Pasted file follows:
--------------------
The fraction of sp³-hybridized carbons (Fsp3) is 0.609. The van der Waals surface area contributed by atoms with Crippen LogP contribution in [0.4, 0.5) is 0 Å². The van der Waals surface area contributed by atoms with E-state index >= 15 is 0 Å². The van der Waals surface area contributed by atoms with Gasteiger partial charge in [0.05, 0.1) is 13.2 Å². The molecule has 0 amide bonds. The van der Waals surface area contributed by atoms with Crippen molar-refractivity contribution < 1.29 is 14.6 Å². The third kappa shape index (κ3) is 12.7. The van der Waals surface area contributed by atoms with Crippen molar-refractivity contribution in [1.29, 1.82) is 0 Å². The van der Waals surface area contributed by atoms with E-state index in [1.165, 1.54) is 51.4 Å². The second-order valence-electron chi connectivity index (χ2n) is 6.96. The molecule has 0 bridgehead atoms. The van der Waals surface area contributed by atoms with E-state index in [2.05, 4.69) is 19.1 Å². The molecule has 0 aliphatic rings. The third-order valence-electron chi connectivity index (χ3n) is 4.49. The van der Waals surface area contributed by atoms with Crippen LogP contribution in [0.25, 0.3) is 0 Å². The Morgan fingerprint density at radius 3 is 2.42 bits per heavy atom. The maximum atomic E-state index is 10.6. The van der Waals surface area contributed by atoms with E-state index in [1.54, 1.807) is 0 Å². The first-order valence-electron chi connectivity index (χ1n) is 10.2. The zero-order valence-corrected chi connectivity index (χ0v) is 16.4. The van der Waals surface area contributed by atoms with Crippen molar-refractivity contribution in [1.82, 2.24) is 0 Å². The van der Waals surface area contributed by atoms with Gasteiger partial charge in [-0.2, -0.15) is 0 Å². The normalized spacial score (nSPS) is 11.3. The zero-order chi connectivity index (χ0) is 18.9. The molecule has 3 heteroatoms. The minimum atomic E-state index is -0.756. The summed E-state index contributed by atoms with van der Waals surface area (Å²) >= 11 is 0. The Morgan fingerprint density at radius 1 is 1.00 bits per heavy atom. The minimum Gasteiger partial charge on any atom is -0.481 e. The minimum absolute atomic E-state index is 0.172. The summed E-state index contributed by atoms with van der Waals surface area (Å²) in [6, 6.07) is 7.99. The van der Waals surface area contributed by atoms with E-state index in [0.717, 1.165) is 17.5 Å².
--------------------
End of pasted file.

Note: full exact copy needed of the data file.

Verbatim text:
The fraction of sp³-hybridized carbons (Fsp3) is 0.609. The van der Waals surface area contributed by atoms with Crippen LogP contribution in [0.4, 0.5) is 0 Å². The van der Waals surface area contributed by atoms with E-state index >= 15 is 0 Å². The van der Waals surface area contributed by atoms with Gasteiger partial charge in [0.05, 0.1) is 13.2 Å². The molecule has 0 amide bonds. The van der Waals surface area contributed by atoms with Crippen molar-refractivity contribution < 1.29 is 14.6 Å². The third kappa shape index (κ3) is 12.7. The van der Waals surface area contributed by atoms with Crippen molar-refractivity contribution in [1.29, 1.82) is 0 Å². The van der Waals surface area contributed by atoms with E-state index in [1.165, 1.54) is 51.4 Å². The second-order valence-electron chi connectivity index (χ2n) is 6.96. The molecule has 0 bridgehead atoms. The van der Waals surface area contributed by atoms with E-state index in [2.05, 4.69) is 19.1 Å². The molecule has 0 aliphatic rings. The third-order valence-electron chi connectivity index (χ3n) is 4.49. The van der Waals surface area contributed by atoms with Crippen LogP contribution in [0.25, 0.3) is 0 Å². The Morgan fingerprint density at radius 3 is 2.42 bits per heavy atom. The maximum atomic E-state index is 10.6. The van der Waals surface area contributed by atoms with E-state index in [1.54, 1.807) is 0 Å². The first-order valence-electron chi connectivity index (χ1n) is 10.2. The zero-order valence-corrected chi connectivity index (χ0v) is 16.4. The van der Waals surface area contributed by atoms with Crippen molar-refractivity contribution in [1.82, 2.24) is 0 Å². The van der Waals surface area contributed by atoms with Gasteiger partial charge in [-0.2, -0.15) is 0 Å². The normalized spacial score (nSPS) is 11.3. The zero-order chi connectivity index (χ0) is 18.9. The molecule has 3 heteroatoms. The minimum atomic E-state index is -0.756. The summed E-state index contributed by atoms with van der Waals surface area (Å²) >= 11 is 0. The Morgan fingerprint density at radius 1 is 1.00 bits per heavy atom. The minimum Gasteiger partial charge on any atom is -0.481 e. The minimum absolute atomic E-state index is 0.172. The summed E-state index contributed by atoms with van der Waals surface area (Å²) in [6, 6.07) is 7.99. The van der Waals surface area contributed by atoms with E-state index in [0.717, 1.165) is 17.5 Å².